As the days shorten and the nights lengthen, they briefly reach the balance point of the Autumnal Equinox.  It’s also the point in the year when I’ve still got the air conditioning on, but it comes on rarely, if at all.  Several times now, instead of going barefoot, I’ve put on socks.  I’ve gone to long sleeves. The last time I changed my sheets, I put a microfiber blanket on.  But, it’s not cold enough yet to change over to the heater.  We’ve had rain, and blessed relief from the heat of summer.

Wednesday when I went out to the doctor, it was cool enough that I wore my SomaFM hoodie.  Last week, I started having trouble with my right hand.  My little and ring fingers, and that whole side of my palm have a “pins and needles” sensation and both fingertips are slightly numb — it’s that sensation you have after your hand or foot has “gone to sleep” — and it starts waking up.  Once circulation has returned, the pins and needles sensation goes away.  Only I’ve been having that sensation in my hand constantly for over a week now.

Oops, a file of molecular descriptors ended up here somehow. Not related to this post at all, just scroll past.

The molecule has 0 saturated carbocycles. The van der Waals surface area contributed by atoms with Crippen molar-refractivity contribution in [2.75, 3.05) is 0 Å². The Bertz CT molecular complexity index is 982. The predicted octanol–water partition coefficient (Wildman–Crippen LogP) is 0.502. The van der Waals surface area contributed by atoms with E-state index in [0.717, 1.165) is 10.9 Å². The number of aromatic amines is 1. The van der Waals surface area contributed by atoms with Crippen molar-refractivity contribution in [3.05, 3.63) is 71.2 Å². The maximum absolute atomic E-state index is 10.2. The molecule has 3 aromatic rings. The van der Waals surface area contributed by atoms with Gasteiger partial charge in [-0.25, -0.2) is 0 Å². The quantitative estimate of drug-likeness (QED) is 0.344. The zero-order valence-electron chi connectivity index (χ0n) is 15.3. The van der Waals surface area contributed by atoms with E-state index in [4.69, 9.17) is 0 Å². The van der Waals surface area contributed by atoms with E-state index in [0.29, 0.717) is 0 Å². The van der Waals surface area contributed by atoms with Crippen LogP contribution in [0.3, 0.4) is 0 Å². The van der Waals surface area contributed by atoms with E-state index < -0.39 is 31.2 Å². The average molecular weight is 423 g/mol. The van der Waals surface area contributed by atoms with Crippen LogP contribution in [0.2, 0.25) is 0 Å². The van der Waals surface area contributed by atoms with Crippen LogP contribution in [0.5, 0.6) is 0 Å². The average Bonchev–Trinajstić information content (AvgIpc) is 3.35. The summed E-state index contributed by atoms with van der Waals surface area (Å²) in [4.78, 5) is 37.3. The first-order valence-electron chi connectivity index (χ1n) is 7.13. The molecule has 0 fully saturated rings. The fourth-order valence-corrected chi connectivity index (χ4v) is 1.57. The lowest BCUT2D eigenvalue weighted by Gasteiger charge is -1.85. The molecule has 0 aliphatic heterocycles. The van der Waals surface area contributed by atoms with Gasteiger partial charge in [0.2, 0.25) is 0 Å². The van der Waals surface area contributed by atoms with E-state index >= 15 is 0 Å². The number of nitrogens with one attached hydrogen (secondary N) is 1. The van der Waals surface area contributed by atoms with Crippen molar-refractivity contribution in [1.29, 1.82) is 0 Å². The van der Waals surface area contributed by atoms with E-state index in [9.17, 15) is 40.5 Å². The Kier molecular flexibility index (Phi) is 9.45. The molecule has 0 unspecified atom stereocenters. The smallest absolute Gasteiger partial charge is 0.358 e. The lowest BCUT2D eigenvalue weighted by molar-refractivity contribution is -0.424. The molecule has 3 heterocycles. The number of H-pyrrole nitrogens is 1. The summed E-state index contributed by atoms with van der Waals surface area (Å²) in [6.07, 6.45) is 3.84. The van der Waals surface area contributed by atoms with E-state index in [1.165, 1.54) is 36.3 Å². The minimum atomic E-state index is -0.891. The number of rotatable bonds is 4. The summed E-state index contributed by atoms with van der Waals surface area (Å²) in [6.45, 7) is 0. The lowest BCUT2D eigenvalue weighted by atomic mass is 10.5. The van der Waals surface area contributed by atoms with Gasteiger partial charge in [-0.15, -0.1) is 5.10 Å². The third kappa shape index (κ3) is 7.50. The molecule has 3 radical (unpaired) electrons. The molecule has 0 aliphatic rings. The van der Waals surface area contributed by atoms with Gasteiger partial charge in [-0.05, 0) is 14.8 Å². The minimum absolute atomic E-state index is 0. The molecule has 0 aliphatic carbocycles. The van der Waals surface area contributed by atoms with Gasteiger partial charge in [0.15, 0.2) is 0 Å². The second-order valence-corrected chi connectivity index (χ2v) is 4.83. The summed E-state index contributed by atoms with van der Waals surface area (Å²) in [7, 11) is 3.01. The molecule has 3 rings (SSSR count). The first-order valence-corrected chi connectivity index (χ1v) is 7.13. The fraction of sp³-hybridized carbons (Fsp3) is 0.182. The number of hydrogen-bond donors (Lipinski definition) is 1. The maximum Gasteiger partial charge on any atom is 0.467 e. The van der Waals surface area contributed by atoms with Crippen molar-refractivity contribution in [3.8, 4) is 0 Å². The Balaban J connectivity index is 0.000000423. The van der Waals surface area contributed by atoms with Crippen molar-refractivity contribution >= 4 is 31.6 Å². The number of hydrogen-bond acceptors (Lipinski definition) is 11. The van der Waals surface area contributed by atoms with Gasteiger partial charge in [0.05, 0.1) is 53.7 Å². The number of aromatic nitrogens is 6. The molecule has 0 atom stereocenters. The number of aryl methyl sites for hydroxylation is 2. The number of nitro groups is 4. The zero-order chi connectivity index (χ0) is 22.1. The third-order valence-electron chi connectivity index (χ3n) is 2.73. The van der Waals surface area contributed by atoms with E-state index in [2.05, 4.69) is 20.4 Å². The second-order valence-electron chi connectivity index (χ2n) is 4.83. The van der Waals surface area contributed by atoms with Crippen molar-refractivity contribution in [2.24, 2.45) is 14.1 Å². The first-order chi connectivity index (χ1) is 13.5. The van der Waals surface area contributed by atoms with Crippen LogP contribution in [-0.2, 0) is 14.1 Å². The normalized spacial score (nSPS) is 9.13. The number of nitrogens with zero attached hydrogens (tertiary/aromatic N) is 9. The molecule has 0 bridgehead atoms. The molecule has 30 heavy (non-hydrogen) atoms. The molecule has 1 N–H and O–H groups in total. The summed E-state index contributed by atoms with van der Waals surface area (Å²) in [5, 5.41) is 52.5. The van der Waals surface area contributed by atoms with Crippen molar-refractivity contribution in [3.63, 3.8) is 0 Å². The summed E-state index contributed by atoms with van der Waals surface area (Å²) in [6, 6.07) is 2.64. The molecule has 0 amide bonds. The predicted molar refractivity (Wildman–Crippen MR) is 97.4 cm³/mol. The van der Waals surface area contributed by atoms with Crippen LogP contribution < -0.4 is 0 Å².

One of the occupational hazards of medical transcription is carpal tunnel syndrome, but that is a problem with the median nerve, the nerve that goes to the thumb,  index and middle finger.  The problem I’m having is with the ulnar nerve, which is called cubital tunnel syndrome, caused by entrapment of the ulnar nerve at the elbow  It started Sunday week ago and the numbness and tingling has persisted.  I called to get in to see the doctor, and the earliest appointment I could get was yesterday, Wednesday.  I got in to see a resident.  Fortunately, he was not one of those doctors who minimalizes what you tell them as “all in your head” or who can’t be bothered with listening to your symptoms before they makes their diagnosis.  This one was nice and had his head on straight.  He sent me for an x-ray of my elbow, and has put a referral for me to see a specialist.

I get my health care from the VA, and my local clinic is run out of Amarillo.  When I get referred to  a specialist, the first one that has an appointment available is who I’ll go see.  If it’s the one in Amarillo, then I’m in for a 130-mile (2-hour) bus ride.  I have to wait for them to call me to tell me when my appointment is and whether it’s going to be here or in Amarillo.  It’s fairly likely that I’ll have to have some type of surgery.  It’s a relatively minor procedure done as an outpatient, but I’m right-hand-dominant. . . with three cats. . . and hair that takes both hands to comb. . . .  I hope to goodness I don’t have to have it done in Amarillo.